Drawn in connection with Cortona's design for an engraving by Claude Mellan, in the opposite direction, celebrating the Collegium Romanum and the Borghese family, kinsmen of the College's founder Pope Gregory XIII Buoncompagni (fig. 1; M. Préaud, Bibliothèque nationale, Département des Estampes: Inventaire du fonds français, Graveurs du XVIIe siècle tome 17. Claude Mellan, Paris, 1988, no. 253). Three other preparatory drawings are known, a black and white chalk study for the central figure (sold Sotheby's, London, 19 May 1977, lot 123, incorrectly catalogued as Circle of Cortona), a fully worked compositional drawing in the Albertina (J. Schönbrunner and J. Meder, Handzeichnungen alter Meister aus der Albertina und aus anderen Sammlungen, IX, Vienna, 1922, no. 1023), and a quick study of the full composition formerly in the Petit-Hory Collection which, unlike the other three drawings is in the same direction as the print (Dessins Français et Italiens du XVIe et du XVIIe siècle dans les collections privées françaises, exhib. cat., Paris, Galerie Claude Aubry, 1971, no. 38). Dr Jörg Merz dates the group to 1627/28 (J.M. Merz, op. cit., p. 222).
The present drawing is a beautiful and finished study in its own right, but it also illustrates an important step in Cortona's design process. He would have started with a series of rough studies of each figure, probably in black chalk on blue paper, of which the drawing sold at Sotheby's in 1977 appears to be the sole survivor. The present drawing then explores the relationship between the central figures, and lays them into a faintly drawn architectural framework that will become the entrance to the Villa Borghese in the final composition. Having satisfied himself with the arrangement, he rubbed the verso of the sheet with soft black chalk. Then, with a stylus, he carefully pressed through the contours of each element to transfer it to a second sheet of paper, perhaps the drawing in Vienna which after further reworking was to become the finished compositional study. The Petit-Hory drawing is a study to show him how the composition would look when it is reversed in the print.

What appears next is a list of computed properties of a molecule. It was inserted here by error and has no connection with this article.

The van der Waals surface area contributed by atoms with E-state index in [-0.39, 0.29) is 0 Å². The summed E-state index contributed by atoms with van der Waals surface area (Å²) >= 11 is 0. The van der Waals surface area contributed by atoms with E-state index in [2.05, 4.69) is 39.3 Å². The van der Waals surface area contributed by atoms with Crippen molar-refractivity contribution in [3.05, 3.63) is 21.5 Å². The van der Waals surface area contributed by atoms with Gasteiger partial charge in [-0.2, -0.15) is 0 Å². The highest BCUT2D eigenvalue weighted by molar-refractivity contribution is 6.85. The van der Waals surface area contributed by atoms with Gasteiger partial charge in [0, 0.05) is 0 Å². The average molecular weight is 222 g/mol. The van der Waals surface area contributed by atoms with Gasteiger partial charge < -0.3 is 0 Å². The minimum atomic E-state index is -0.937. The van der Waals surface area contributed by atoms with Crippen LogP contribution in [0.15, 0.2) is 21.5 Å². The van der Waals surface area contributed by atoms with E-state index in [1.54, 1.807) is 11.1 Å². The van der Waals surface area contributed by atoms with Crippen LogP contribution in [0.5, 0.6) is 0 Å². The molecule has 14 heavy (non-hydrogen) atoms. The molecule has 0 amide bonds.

The subject of the allegory is obscure, made more complicated in the present drawing as the figures do not yet have their attributes. In the final composition the central figure, Science, is showing her three companions Piety, Virtue and Study a bed of young plants growing in rich soil, representing the students at the Collegium Romanum, while to the left (right in the present drawing) two figures representing good governance stand behind a balustrade decorated with the Buoncompagni arms and the motto 'pomis sua nomina servant' derived from Virgil's Georgics, II, 240.